Naomi Klein: I saw you on the Jay Leno Show, and I was struck that one of his first questions to you was this objection--that it's greed that's evil, not capitalism. And this is something that I hear a lot--this idea that greed or corruption is somehow an aberration from the logic of capitalism.
Michael Moore: Well, people want to believe that it's not the economic system that's at the core of all this. You know, it's just a few bad eggs. But the fact of the matter is that, as I said to Jay [Leno], capitalism is the legalisation of this greed.
We have a number of things in our species that you would call the dark side, and greed is one of them. If you don't put certain structures in place or restrictions on those parts of our being that come from that dark place, then it gets out of control. Capitalism does the opposite of that. It not only doesn't really put any structure or restriction on it.
It encourages it, it rewards it.
NK: The thing that I found most exciting in the film is that you make a very convincing pitch for democratically run workplaces as the alternative to this kind of loot-and-leave capitalism. So I'm just wondering, as you're traveling around, are you seeing any momentum out there for this idea?
MM: People love this part of the film. I've been kind of surprised because I thought people aren't maybe going to understand this or it seems too hippie-dippy--but it really has resonated in the audiences that I've seen it with.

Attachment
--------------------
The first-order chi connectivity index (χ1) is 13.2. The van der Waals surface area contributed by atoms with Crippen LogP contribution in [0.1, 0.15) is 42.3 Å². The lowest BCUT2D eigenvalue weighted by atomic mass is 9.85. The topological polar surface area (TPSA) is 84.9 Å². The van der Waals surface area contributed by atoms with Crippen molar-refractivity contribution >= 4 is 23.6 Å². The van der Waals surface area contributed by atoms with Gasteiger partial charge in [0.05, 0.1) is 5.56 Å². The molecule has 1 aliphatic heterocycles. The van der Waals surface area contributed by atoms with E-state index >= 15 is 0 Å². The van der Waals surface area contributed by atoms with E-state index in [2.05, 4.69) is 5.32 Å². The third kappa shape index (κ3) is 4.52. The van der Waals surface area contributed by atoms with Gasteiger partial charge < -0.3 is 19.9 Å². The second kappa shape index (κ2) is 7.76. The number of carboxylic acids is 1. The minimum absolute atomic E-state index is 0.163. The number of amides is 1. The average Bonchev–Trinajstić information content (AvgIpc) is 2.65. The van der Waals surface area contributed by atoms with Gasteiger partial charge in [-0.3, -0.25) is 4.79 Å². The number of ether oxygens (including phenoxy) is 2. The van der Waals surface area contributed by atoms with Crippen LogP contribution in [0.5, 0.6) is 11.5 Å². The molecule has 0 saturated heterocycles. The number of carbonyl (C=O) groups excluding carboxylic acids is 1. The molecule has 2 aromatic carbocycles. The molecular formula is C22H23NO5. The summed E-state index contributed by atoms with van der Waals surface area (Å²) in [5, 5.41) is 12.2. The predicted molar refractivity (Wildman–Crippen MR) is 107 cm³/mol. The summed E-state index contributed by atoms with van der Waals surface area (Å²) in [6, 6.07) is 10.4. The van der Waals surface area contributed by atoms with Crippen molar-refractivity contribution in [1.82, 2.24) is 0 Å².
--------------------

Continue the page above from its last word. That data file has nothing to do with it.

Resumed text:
But, of course, I've pitched it as a patriotic thing to do. So if you believe in democracy, democracy can't be being able to vote every two or four years. It has to be every part of every day of your life.
We've changed relationships and institutions around quite considerably because we've decided democracy is a better way to do it. Two hundred years ago you had to ask a woman's father for permission to marry her, and then once the marriage happened, the man was calling all the shots. And legally, women couldn't own property and things
Thanks to the women's movement of the '60s and '70s, this idea was introduced to that relationship--that both people are equal and both people should have a say. And I think we're better off as a result of introducing democracy into an institution like marriage.
But we spend eight to ten to twelve hours of our daily lives at work, where we have no say. I think when anthropologists dig us up 400 years from now--if we make it that far--they're going to say, "Look at these people back then. They thought they were free. They called themselves a democracy, but they spent ten hours of every day in a totalitarian situation and they allowed the richest 1 per cent to have more financial wealth than the bottom 95 per cent combined."
Truly they're going to laugh at us the way we laugh at people 150 years ago who put leeches on people's bodies to cure them.
NK: It is one of those ideas that keeps coming up, but hasn't worked out as people wanted. It is actually what people wanted in the former Soviet Union instead of the Wild West sort of mafia capitalism that they ended up with.
You had your US premiere at the AFL-CIO convention. How are you finding labour leadership in relation to this idea? Are they open to it, or are you hearing, "Well, this isn't really workable"?
MM: I sat there in the theatre the other night with about 1,500 delegates of the AFL-CIO convention, and I was a little nervous as we got near that part of the film, and I was worried that it was going to get a little quiet in there.
Just the opposite. They cheered it. A couple people shouted out, "Right on!" "Absolutely!" I think that unions at this point have been so beaten down, they're open to some new thinking and some new ideas. And I was very encouraged to see that.